Lesson 27: The Tenth Imam And The Twelfth Infallible Figure, Imam Hadi

He was called ‘Ali and his best known epithets are Naqi and Hadi. Imam Jawad was his father and his mother was called Sa’idah who is said to have been peerless in piety and devoutness. He was born on Dhul-Hijjah 15, 212 and assumed leadership after his magnanimous father.

Isma’il ibn Mihran says, “When Imam Muhammad Taqi was traveling from Medina to Baghdad, I told him, ‘may my life be sacrificed to you! I am afraid that your life may be threatened during this trip. Who would be our leader after you?’ He glanced at me and said, smiling, ‘I won’t die this year.’ (He went to Baghdad and as he had said he returned safe). But when the ‘Abbasi ruler summoned him to Baghdad again, I called on him once more and said, ‘May my soul be sacrificed to you! You are leaving, who will be the leader after you?’ He cried profusely and then turned to me and said, ‘I will be killed during this trip and my son, ‘Ali, will succeed me as the following leader.’”1

Qotb Rawandi says, “Imam Hadi like his forebears possessed all the great virtues and he spent nights in praying.” Among people, he always smiled and his lips were moving, praying to God.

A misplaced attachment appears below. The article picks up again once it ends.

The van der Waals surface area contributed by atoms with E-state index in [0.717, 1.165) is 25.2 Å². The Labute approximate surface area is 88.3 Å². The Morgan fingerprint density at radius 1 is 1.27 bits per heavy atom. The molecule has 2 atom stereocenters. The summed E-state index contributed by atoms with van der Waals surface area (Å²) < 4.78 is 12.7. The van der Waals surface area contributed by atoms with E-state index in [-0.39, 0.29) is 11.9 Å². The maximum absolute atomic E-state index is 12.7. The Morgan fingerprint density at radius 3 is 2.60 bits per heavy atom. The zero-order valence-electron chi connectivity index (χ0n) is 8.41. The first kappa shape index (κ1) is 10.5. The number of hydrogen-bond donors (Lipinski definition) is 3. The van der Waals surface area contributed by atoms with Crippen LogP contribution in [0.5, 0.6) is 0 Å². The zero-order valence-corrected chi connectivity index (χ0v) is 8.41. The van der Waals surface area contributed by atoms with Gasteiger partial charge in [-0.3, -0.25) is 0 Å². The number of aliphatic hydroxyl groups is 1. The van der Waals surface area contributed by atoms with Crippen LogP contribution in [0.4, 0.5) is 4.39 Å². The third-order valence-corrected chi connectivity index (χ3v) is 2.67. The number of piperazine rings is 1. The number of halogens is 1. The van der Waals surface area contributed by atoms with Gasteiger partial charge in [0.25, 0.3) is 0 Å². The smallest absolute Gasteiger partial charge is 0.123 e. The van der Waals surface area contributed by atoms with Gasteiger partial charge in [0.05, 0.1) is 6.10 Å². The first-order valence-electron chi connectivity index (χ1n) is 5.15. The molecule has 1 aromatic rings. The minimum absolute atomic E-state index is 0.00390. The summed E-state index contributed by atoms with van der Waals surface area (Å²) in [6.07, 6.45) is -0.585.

He spent the bulk of his leadership in the city of Samarra under the surveillance of the ‘Abbasi regime and finally he was poisoned to death by them on Rajab 3, 254 and at 42 and was buried in Samarra.

A man called on Imam Hadi and while trembling, timidly said, “My son has been arrested due to your friendship and they are going to kill him tonight. Imam said, “what do you want now?” The man replied, “I want what every parent desires, that is, the release of my son.” Imam said, “Go, your son will be released tomorrow and will return to you.” Tomorrow, his son came back and told him how he was saved from imminent death through the prayers of Imam Hadi.2

Some Remarks by the Imam

In this world, people are evaluated by their wealth but in the hereafter, they will be assessed by their good deeds.

This world is like a bizarre where merchants and businessmen are engaged in trade, some will gain (they earn God’s pleasure) and some will do poorly (with their own hands, they kindle the flames of hell for themselves).3

  • 1. ‘Usul al-Kafi, vol. 2, p. 323.
  • 2. Al-Manaqib by Ibn Shahr Ashub, vol. 3, p. 518.
  • 3. Tuhaf al-‘Uqul, p. 483.